Underbelly: articles

Snipers take aim at network's cops

The critically acclaimed drama Underbelly is screening in Victoria at last. For the actors who starred in it, there is a final, fitting bow to be taken for a true masterpiece. But that will be denied two of the actors, Callan Mulvey and Rodger Corser.

Both now work on Rush, owned by the Ten Network, and reports surfaced last week that Ten had taken the extraordinary step of banning Mulvey and Corser from co-operating with any publicity strategy for Underbelly, citing their obligation to a new show and network.

This writer phoned for a clarification of the terms of the ban and was assured that, while "ban" was too strong a word, there was a position that as their time was limited they would not be available to assist Nine with any publicity.

Ten has every right to assert its ownership of talent and the cast of Underbelly is a big one, where two actors will surely not be missed.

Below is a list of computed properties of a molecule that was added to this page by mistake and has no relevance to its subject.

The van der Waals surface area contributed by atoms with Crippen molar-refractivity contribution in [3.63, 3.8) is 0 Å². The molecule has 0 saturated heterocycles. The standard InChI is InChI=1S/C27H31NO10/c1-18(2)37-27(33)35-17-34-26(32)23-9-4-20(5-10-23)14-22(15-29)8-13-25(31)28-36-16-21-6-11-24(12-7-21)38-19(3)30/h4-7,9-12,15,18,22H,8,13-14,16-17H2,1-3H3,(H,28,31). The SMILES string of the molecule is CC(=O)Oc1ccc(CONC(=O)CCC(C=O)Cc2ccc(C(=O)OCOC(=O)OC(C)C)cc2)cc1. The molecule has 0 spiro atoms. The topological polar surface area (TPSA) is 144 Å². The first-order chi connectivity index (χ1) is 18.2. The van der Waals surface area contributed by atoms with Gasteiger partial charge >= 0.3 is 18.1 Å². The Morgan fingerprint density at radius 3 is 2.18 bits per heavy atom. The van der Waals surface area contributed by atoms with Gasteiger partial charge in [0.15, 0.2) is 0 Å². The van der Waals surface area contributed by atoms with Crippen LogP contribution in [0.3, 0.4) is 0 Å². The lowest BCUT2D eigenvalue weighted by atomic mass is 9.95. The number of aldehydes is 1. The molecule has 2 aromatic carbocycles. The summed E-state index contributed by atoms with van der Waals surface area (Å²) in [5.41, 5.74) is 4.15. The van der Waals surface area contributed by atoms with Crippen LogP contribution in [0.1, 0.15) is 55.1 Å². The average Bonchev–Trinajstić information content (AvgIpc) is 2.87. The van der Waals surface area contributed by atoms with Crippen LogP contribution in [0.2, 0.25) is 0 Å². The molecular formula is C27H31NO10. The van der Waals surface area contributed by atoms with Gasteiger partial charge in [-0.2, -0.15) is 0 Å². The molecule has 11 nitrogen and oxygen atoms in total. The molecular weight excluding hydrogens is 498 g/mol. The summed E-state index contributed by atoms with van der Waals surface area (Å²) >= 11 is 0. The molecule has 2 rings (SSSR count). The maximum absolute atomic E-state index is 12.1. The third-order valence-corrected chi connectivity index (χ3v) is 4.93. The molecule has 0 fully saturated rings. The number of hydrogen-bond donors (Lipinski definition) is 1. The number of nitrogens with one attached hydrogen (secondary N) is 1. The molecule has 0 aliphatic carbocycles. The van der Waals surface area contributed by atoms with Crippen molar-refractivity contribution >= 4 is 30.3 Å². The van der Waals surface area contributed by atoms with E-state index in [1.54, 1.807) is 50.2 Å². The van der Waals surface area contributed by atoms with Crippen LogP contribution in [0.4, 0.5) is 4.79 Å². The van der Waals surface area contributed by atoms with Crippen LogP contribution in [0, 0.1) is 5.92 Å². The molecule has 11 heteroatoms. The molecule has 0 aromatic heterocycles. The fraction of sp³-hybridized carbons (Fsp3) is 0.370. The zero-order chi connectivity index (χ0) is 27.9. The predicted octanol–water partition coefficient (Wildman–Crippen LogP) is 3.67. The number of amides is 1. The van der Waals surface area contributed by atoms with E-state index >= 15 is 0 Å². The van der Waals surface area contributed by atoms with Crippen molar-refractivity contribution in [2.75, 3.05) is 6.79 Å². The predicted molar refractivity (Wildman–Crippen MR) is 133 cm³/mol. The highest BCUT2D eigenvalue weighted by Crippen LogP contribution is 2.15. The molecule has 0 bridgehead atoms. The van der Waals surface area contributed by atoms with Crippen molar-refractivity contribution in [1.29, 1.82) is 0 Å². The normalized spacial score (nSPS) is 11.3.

It does, however, expose the small-minded attitude of the Australian television industry.

So petty is the rivalry between Australian networks that such bans and blockages have, over the years, become the rule of thumb.

Such an attitude is in stark contrast to the way the US and British television businesses work. There, personalities frequently appear on rival networks, even - brace yourself - to promote rival programs.

In the US, for example, it is not unusual to see an actor such as Teri Hatcher on NBC's Leno program promoting ABC's Desperate Housewives.

There is a powerful lesson here for Nine, which frankly is one of the worst offenders in the game of obstruction.

When Seven asked if Bert Newton could appear with his wife, Patti, on Dancing With the Stars, for example, Nine refused.

Nine and Seven have a history of blocking each other's access to talent, a pattern that is part of a broader culture of pettiness, spite and resentment.

Newspapers are bombarded daily with sniping emails from rival networks and, with increasing frequency, industry functions are stained by offensive, confrontational behaviour.

Television frequently seems to come up short on many things. It's a shame generosity has become one of them.

By Michael Idato
September 18, 2008
The Age